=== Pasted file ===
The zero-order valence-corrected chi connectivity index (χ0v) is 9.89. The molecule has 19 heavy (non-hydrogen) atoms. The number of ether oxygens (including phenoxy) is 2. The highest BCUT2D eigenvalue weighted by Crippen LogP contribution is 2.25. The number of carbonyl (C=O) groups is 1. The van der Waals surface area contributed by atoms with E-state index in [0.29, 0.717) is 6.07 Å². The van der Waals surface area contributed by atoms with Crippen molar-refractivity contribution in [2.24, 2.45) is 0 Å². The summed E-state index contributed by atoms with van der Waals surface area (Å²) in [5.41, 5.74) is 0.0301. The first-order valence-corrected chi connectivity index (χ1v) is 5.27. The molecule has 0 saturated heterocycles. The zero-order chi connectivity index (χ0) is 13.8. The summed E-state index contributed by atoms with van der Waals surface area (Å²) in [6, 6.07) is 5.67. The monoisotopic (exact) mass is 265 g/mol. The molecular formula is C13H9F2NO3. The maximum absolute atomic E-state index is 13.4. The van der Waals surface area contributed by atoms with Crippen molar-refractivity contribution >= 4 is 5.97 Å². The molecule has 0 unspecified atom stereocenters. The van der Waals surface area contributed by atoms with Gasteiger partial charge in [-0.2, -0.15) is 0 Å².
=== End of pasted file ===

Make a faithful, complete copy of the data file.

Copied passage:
The zero-order valence-corrected chi connectivity index (χ0v) is 9.89. The molecule has 19 heavy (non-hydrogen) atoms. The number of ether oxygens (including phenoxy) is 2. The highest BCUT2D eigenvalue weighted by Crippen LogP contribution is 2.25. The number of carbonyl (C=O) groups is 1. The van der Waals surface area contributed by atoms with E-state index in [0.29, 0.717) is 6.07 Å². The van der Waals surface area contributed by atoms with Crippen molar-refractivity contribution in [2.24, 2.45) is 0 Å². The summed E-state index contributed by atoms with van der Waals surface area (Å²) in [5.41, 5.74) is 0.0301. The first-order valence-corrected chi connectivity index (χ1v) is 5.27. The molecule has 0 saturated heterocycles. The zero-order chi connectivity index (χ0) is 13.8. The summed E-state index contributed by atoms with van der Waals surface area (Å²) in [6, 6.07) is 5.67. The monoisotopic (exact) mass is 265 g/mol. The molecular formula is C13H9F2NO3. The maximum absolute atomic E-state index is 13.4. The van der Waals surface area contributed by atoms with Crippen molar-refractivity contribution >= 4 is 5.97 Å². The molecule has 0 unspecified atom stereocenters. The van der Waals surface area contributed by atoms with Gasteiger partial charge in [-0.2, -0.15) is 0 Å².